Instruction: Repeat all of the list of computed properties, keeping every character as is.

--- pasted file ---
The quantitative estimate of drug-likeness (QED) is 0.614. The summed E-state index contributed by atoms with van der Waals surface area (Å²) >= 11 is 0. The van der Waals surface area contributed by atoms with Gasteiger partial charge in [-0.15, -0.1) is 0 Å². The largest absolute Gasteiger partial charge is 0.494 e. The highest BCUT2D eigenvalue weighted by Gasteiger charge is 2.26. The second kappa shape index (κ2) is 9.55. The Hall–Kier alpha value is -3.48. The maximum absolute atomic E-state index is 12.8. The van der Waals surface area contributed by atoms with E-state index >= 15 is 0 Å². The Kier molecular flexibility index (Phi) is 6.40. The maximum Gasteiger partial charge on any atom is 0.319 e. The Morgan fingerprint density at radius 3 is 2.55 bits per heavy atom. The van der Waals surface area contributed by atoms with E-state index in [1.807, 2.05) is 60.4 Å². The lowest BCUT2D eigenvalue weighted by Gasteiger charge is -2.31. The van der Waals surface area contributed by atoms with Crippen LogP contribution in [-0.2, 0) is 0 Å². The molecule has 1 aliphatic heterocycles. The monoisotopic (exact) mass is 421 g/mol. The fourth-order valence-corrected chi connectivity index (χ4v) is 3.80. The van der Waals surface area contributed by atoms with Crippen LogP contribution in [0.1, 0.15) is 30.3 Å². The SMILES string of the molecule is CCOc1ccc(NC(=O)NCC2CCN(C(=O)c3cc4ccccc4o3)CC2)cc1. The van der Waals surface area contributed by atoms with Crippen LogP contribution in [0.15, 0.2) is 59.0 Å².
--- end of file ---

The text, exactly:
The quantitative estimate of drug-likeness (QED) is 0.614. The summed E-state index contributed by atoms with van der Waals surface area (Å²) >= 11 is 0. The van der Waals surface area contributed by atoms with Gasteiger partial charge in [-0.15, -0.1) is 0 Å². The largest absolute Gasteiger partial charge is 0.494 e. The highest BCUT2D eigenvalue weighted by Gasteiger charge is 2.26. The second kappa shape index (κ2) is 9.55. The Hall–Kier alpha value is -3.48. The maximum absolute atomic E-state index is 12.8. The van der Waals surface area contributed by atoms with E-state index >= 15 is 0 Å². The Kier molecular flexibility index (Phi) is 6.40. The maximum Gasteiger partial charge on any atom is 0.319 e. The Morgan fingerprint density at radius 3 is 2.55 bits per heavy atom. The van der Waals surface area contributed by atoms with E-state index in [1.807, 2.05) is 60.4 Å². The lowest BCUT2D eigenvalue weighted by Gasteiger charge is -2.31. The van der Waals surface area contributed by atoms with Crippen LogP contribution in [-0.2, 0) is 0 Å². The molecule has 1 aliphatic heterocycles. The monoisotopic (exact) mass is 421 g/mol. The fourth-order valence-corrected chi connectivity index (χ4v) is 3.80. The van der Waals surface area contributed by atoms with Crippen LogP contribution in [0.1, 0.15) is 30.3 Å². The SMILES string of the molecule is CCOc1ccc(NC(=O)NCC2CCN(C(=O)c3cc4ccccc4o3)CC2)cc1. The van der Waals surface area contributed by atoms with Crippen LogP contribution in [0.15, 0.2) is 59.0 Å².